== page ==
A sequel that’s faster, flashier and more bombastic than the original
Time For Heroes: The Best Of
Perhaps their idealistic visions of a mythical England known only as ‘Albion’ opened your eyes to a freewheeling, fancy-free side of life you never knew existed. Or maybe their quoting of long-dead poets and opiate-addicted wordsmiths nudged you towards that English Literature degree you’d never shown the slightest shred of interest in. They may even have turned you into one of those insufferable spouters of self-penned poetic dreck about the plight of Bilo – written, naturally, in whichever bodily fluid is closest to hand. And if they ‘inspired’ you to pick up a guitar and christen yourself an urch-rock laureate in a thrift-store trilby… well, the less said about The Paddingtons the better. Point is, it’s possible.
But it never happened to this writer. It all seemed rather half-formed; a band whose reach exceeded their grasp, a great idea too often let down by less-than-great music, with half-arsesry more often than not the order of the day. It’s not a popular view, but it’s the one I adhere to and if you don’t like it the Letters page is thataway. What can’t be denied, however, is that for intermittent three-minute bursts, the Libs could be one of the most thrilling bands of their generation, regardless of how patchy their albums might have been. And more than anything else – and without wishing to rehash it here – what a story.
And now we have this this weirdly-timed, oddly-compiled best of to give it its final chapter. The Libertines, for better or worse, have cast such a huge shadow across British music over the last five years that it’s difficult to imagine anyone of a certain age not being familiar with the lion’s share of these songs already, and with Pete’n’Carl’s fleeting reunion still fresh in the memory it has the slightly odious and unsavoury whiff of a cash-in.
Judge it on merit rather than morals, however, and you can’t argue with its breathless, scatterbrained glory. Sure, there are some glaring omissions (no ‘Music When The Lights Go Out’, ‘Vertigo or ‘Skint And Minted’?), but the songs that have made the cut are, by and large, The Libertines’ best.
From the guttural howl that announces the arrival of ‘Up The Bracket’ – toeing the line between physical collapse and wide-eyed wonder that must have been so familiar to its authors – this is a merry jaunt down a dilapidated, Dickensian memory lane where the windows are boarded up, the cobbles cracked and the opportunities for mischief endless. Funnily enough, it’s difficult to imagine Babyshambles or Dirty Pretty Things coming up with anything half as exciting. Which, lest we forget, is another story.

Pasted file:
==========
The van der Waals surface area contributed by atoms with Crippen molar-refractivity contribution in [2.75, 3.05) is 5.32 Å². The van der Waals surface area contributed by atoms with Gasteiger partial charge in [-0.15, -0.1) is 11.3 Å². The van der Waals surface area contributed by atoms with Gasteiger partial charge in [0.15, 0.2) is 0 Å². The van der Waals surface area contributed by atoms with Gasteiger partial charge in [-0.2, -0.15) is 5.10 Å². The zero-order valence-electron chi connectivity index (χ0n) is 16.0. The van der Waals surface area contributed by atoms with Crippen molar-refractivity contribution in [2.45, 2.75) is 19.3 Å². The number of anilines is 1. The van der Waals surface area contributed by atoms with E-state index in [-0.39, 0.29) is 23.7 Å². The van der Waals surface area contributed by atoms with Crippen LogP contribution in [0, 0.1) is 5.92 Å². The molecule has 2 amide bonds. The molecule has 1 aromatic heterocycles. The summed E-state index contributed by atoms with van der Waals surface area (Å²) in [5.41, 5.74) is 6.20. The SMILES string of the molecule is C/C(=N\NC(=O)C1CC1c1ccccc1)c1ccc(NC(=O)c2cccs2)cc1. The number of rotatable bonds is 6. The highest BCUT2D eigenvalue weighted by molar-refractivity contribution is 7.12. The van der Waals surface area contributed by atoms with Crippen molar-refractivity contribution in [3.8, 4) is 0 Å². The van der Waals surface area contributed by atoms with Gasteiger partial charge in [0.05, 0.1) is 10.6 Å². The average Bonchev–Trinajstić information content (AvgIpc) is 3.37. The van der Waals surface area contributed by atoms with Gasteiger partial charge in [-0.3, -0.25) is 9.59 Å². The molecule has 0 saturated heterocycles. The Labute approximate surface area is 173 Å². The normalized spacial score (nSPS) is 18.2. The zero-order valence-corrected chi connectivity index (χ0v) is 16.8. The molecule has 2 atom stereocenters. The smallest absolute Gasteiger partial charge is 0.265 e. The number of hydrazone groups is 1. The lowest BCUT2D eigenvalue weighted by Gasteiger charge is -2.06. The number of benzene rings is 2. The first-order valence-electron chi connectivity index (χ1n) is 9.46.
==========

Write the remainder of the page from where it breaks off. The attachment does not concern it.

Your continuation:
The same applies to ‘Time For Heroes’ and ‘Don’t Look Back Into The Sun’ – both criminally overplayed and over posed-to at indie discos across the land, but equally rife with the teary-eyed, blood-stained magical whimsy that made Shakespeare readers of a generation of Oasis fans. It’s moments like these that make even non-believers doff their cap to them.
Those are the three songs that The Libertines will undeniably be remembered for, but it’s the less celebrated tracks that will, ultimately, lend their legacy longevity. ‘I Get Along’ – sounding like the Sex Pistols falling down the stairs of a north London tower block and dusting themselves off with a sledgehammer – contains, for all The Libs’ poetic aspirations, arguably their greatest lyric (the immortal “Fuck ’em!”) and B-side ‘The Delaney’ their most memorable chorus, shoehorned into a melody that can barely contain it.
Of their second album only three tracks make the cut, and of them it’s safe to say that ‘What Katy Did’ could have made way for ‘The Ha Ha Wall’ or ‘Last Post On The Bugle’. But ‘Can’t Stand Me Now’ – to be commended as much for its honesty as its sparkling melody – and ‘What Became Of The Likely Lads’ hint at the greatness this band could have achieved had cliché not proved too tantalising a prospect.
The Libertines were, ultimately, that most British of phenomena: the glorious failure. They were never as great as they could have been, nor, as this album – for all its tracklisting faults – proves to we doubters, as average as they should have been. There is, you suspect, a truly great and comprehensive retrospective still to be compiled from their frantic, frenzied and all-too-short existence. And while ‘Time For Heroes’ isn’t it, let it stand for now as testament to the dreams those likely lads had.
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